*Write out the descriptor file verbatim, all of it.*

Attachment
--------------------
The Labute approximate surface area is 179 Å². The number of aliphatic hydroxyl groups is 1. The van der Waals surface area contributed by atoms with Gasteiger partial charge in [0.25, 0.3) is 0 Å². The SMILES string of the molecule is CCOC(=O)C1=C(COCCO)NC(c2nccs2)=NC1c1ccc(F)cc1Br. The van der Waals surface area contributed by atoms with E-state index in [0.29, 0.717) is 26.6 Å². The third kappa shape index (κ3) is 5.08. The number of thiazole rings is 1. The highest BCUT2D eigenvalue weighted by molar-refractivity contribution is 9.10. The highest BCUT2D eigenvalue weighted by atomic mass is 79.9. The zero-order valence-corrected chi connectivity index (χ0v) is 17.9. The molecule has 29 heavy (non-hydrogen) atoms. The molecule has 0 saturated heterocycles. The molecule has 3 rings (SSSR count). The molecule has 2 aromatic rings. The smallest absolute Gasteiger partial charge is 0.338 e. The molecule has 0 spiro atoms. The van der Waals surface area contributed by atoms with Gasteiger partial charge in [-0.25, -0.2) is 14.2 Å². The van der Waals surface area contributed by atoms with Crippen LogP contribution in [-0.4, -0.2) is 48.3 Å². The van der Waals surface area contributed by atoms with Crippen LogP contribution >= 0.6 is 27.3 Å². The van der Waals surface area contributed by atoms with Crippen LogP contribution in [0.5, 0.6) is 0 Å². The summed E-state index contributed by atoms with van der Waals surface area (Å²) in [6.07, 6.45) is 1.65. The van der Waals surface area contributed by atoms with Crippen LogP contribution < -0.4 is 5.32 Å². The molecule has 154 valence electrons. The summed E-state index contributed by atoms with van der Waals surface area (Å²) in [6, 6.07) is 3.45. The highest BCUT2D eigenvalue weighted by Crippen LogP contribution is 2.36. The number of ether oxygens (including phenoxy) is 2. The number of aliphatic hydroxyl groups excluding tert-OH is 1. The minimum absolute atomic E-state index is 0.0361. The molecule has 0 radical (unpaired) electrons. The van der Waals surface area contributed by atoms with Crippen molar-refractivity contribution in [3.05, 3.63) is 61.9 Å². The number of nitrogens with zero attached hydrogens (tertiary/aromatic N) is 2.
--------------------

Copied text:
The Labute approximate surface area is 179 Å². The number of aliphatic hydroxyl groups is 1. The van der Waals surface area contributed by atoms with Gasteiger partial charge in [0.25, 0.3) is 0 Å². The SMILES string of the molecule is CCOC(=O)C1=C(COCCO)NC(c2nccs2)=NC1c1ccc(F)cc1Br. The van der Waals surface area contributed by atoms with E-state index in [0.29, 0.717) is 26.6 Å². The third kappa shape index (κ3) is 5.08. The number of thiazole rings is 1. The highest BCUT2D eigenvalue weighted by molar-refractivity contribution is 9.10. The highest BCUT2D eigenvalue weighted by atomic mass is 79.9. The zero-order valence-corrected chi connectivity index (χ0v) is 17.9. The molecule has 29 heavy (non-hydrogen) atoms. The molecule has 0 saturated heterocycles. The molecule has 3 rings (SSSR count). The molecule has 2 aromatic rings. The smallest absolute Gasteiger partial charge is 0.338 e. The molecule has 0 spiro atoms. The van der Waals surface area contributed by atoms with Gasteiger partial charge in [-0.25, -0.2) is 14.2 Å². The van der Waals surface area contributed by atoms with Crippen LogP contribution in [-0.4, -0.2) is 48.3 Å². The van der Waals surface area contributed by atoms with Crippen LogP contribution >= 0.6 is 27.3 Å². The van der Waals surface area contributed by atoms with Crippen LogP contribution in [0.5, 0.6) is 0 Å². The summed E-state index contributed by atoms with van der Waals surface area (Å²) in [6.07, 6.45) is 1.65. The van der Waals surface area contributed by atoms with Crippen LogP contribution < -0.4 is 5.32 Å². The molecule has 154 valence electrons. The summed E-state index contributed by atoms with van der Waals surface area (Å²) in [6, 6.07) is 3.45. The highest BCUT2D eigenvalue weighted by Crippen LogP contribution is 2.36. The number of ether oxygens (including phenoxy) is 2. The number of aliphatic hydroxyl groups excluding tert-OH is 1. The minimum absolute atomic E-state index is 0.0361. The molecule has 0 radical (unpaired) electrons. The van der Waals surface area contributed by atoms with Crippen molar-refractivity contribution in [3.05, 3.63) is 61.9 Å². The number of nitrogens with zero attached hydrogens (tertiary/aromatic N) is 2.